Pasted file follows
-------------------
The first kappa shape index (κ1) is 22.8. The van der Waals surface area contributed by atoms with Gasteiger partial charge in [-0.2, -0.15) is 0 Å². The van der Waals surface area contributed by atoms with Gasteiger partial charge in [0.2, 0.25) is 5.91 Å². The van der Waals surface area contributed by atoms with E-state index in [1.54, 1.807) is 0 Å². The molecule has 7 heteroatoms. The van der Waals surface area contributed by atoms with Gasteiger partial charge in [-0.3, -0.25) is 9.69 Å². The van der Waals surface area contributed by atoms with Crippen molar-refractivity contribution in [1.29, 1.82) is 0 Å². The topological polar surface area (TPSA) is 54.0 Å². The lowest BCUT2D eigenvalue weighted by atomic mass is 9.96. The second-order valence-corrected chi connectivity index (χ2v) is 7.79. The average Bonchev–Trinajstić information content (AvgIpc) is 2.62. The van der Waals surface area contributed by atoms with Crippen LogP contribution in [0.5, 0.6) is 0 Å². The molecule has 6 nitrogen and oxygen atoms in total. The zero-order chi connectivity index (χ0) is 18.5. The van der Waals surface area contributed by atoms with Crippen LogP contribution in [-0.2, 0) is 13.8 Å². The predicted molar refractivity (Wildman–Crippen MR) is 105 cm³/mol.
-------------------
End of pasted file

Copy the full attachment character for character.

The first kappa shape index (κ1) is 22.8. The van der Waals surface area contributed by atoms with Gasteiger partial charge in [-0.2, -0.15) is 0 Å². The van der Waals surface area contributed by atoms with Gasteiger partial charge in [0.2, 0.25) is 5.91 Å². The van der Waals surface area contributed by atoms with E-state index in [1.54, 1.807) is 0 Å². The molecule has 7 heteroatoms. The van der Waals surface area contributed by atoms with Gasteiger partial charge in [-0.3, -0.25) is 9.69 Å². The van der Waals surface area contributed by atoms with Crippen molar-refractivity contribution in [1.29, 1.82) is 0 Å². The topological polar surface area (TPSA) is 54.0 Å². The lowest BCUT2D eigenvalue weighted by atomic mass is 9.96. The second-order valence-corrected chi connectivity index (χ2v) is 7.79. The average Bonchev–Trinajstić information content (AvgIpc) is 2.62. The van der Waals surface area contributed by atoms with Crippen LogP contribution in [0.5, 0.6) is 0 Å². The molecule has 6 nitrogen and oxygen atoms in total. The zero-order chi connectivity index (χ0) is 18.5. The van der Waals surface area contributed by atoms with Crippen LogP contribution in [-0.2, 0) is 13.8 Å². The predicted molar refractivity (Wildman–Crippen MR) is 105 cm³/mol.